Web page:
Reviewer_7 suggests a simpler version of our proposed model: using nCRP with a supervised topic model. This, too, was our initial idea, but it was often worse than SLDA. The main problem with this is that since each path represents a consistent theme (with different levels of abstraction represented by different nodes on the path), using a single path to model a document, especially a long document, is unsatisfactory. In this regard, the way our model improves over Reviewer_7’s suggestion is similar to the way LDA improves over a mixture model.

Reviewer_5 suggests a less complicated, fixed 3-level hierarchy with topics at the 2nd level and a split between positive/neutral/negative or the ideological dimension at the leaf node level. This makes sense for the present application, but even though our immediate motivation is to capture framing, where specifically a three-level hierarchy is motivated by theoretical treatments of framing as second-level agenda-setting, we also would like to take a general approach by proposing a model that is capable of capturing flexible hierarchies. In our experiments, we followed previous work (e.g., Blei et. al. JACM 2010) to fix the tree heights to 3 to facilitate interpretation/visualization of the results. This also makes the learning time more manageable. However, we believe that with its flexible topic structure, our proposed model is applicable to many other domains. We will note this in our final version.

It is also worth noting that our more general approach discovers interesting second-level effects beyond merely identifying the (sub)topics. For instance, in the Congressional data our model only discovers a second-level topic about the flag burning amendment; this does not have lower-level specialized topics (e.g. demonstrating a Republican / Democrat distinction). The regression parameter associated with this topic is Republican, however, suggesting that rather than there being well defined Republican / Democrat framings on this topic, merely talking about a flag-burning amendment is associated with taking a Republican position.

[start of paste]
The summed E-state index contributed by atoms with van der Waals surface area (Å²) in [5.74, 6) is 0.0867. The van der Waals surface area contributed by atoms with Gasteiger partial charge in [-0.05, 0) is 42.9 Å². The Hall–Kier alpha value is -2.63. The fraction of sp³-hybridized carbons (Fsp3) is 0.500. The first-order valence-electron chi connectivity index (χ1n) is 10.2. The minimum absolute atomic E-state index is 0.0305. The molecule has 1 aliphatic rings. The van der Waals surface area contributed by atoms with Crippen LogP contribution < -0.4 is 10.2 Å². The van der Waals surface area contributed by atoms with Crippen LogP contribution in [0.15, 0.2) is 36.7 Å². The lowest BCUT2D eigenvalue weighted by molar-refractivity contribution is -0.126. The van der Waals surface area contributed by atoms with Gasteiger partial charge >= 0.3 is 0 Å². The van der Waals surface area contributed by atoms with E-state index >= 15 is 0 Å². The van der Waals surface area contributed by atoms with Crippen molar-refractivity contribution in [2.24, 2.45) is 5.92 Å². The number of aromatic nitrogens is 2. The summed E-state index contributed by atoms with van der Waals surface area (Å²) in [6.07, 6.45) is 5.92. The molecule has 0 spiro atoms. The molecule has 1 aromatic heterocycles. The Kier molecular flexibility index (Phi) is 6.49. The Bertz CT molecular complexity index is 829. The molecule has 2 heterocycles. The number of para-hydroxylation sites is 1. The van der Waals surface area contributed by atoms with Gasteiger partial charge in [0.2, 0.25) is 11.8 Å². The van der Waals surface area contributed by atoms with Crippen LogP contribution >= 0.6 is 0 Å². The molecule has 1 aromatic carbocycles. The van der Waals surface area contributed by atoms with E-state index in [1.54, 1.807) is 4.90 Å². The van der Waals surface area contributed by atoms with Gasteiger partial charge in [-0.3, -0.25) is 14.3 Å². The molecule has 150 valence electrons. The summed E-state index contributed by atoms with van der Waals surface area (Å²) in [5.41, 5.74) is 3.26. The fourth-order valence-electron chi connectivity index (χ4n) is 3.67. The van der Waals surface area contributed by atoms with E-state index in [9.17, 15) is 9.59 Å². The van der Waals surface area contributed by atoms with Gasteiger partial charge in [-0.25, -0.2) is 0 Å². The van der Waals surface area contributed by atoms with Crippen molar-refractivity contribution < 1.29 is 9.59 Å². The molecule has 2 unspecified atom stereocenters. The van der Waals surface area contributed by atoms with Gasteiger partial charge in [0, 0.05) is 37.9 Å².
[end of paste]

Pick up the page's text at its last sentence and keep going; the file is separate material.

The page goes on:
=== Qualitative / Topic Coherence Evaluation ===

Reviewer_6 expresses some concerns about the qualitative evaluation and Reviewer_7 suggests using perplexity to evaluate the topic quality.

We have conducted some preliminary experiments on this, but we believe that evaluating the coherence of topics learned by hierarchical / nonparametric models is a research area in its own right. As suggested in previous work (Chang et. al. NIPS 2009), perplexity is not the best metric to capture topic coherence. Therefore, we turned our focus on a recent topic coherence metric proposed by Mimno et. al. (EMNLP 2011). However, this metric is not very suitable for evaluating a hierarchy of topics since it favors “big” topics (i.e., topics with many tokens assigned via Gibbs sampling). In our case, “small” topics which explain just a few tokens are common and will likely to be “incoherent” according to Mimno et. al.’s metric.

Also, as mentioned in the paper, we have active collaborations with social scientists to better examine the induced latent space. We plan to take this up in greater and more rigorous detail in future work.

=== Hyperparameter Optimization ===

For Reviewer_6’s question about the way we performed hyperparameter optimization: we performed slice sampling to optimize hyperparameters; the values described in Section 6 are the *initial* values we set before slice sampling was performed. We apologize for the confusion and will emphasize that these are initial values.